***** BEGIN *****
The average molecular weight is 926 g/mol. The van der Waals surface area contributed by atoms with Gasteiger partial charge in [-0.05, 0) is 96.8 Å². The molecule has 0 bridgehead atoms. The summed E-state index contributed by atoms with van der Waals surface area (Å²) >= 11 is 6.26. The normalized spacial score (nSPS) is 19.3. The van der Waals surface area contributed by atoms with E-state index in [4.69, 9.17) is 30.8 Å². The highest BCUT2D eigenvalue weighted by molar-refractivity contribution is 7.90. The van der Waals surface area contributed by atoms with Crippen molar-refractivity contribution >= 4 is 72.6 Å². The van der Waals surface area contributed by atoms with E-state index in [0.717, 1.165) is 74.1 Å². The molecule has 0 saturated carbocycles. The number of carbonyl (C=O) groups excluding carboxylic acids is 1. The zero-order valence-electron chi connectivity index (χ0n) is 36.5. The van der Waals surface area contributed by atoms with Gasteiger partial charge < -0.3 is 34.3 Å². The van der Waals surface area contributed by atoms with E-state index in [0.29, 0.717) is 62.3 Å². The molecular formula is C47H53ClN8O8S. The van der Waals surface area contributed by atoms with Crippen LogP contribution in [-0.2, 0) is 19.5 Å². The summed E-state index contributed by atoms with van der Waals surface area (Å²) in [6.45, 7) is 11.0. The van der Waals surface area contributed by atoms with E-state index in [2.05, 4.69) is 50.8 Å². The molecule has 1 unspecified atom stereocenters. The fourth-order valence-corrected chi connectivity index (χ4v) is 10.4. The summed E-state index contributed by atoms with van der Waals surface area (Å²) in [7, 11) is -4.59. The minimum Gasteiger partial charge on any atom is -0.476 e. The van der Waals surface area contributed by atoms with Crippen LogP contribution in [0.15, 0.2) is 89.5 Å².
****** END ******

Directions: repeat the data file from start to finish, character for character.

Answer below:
The average molecular weight is 926 g/mol. The van der Waals surface area contributed by atoms with Gasteiger partial charge in [-0.05, 0) is 96.8 Å². The molecule has 0 bridgehead atoms. The summed E-state index contributed by atoms with van der Waals surface area (Å²) >= 11 is 6.26. The normalized spacial score (nSPS) is 19.3. The van der Waals surface area contributed by atoms with E-state index in [4.69, 9.17) is 30.8 Å². The highest BCUT2D eigenvalue weighted by molar-refractivity contribution is 7.90. The van der Waals surface area contributed by atoms with Crippen molar-refractivity contribution >= 4 is 72.6 Å². The van der Waals surface area contributed by atoms with E-state index in [0.717, 1.165) is 74.1 Å². The molecule has 0 saturated carbocycles. The number of carbonyl (C=O) groups excluding carboxylic acids is 1. The zero-order valence-electron chi connectivity index (χ0n) is 36.5. The van der Waals surface area contributed by atoms with Gasteiger partial charge < -0.3 is 34.3 Å². The van der Waals surface area contributed by atoms with E-state index in [0.29, 0.717) is 62.3 Å². The molecular formula is C47H53ClN8O8S. The van der Waals surface area contributed by atoms with Crippen LogP contribution in [-0.2, 0) is 19.5 Å². The summed E-state index contributed by atoms with van der Waals surface area (Å²) in [6.45, 7) is 11.0. The van der Waals surface area contributed by atoms with E-state index in [2.05, 4.69) is 50.8 Å². The molecule has 1 unspecified atom stereocenters. The fourth-order valence-corrected chi connectivity index (χ4v) is 10.4. The summed E-state index contributed by atoms with van der Waals surface area (Å²) in [7, 11) is -4.59. The minimum Gasteiger partial charge on any atom is -0.476 e. The van der Waals surface area contributed by atoms with Crippen LogP contribution in [0.15, 0.2) is 89.5 Å².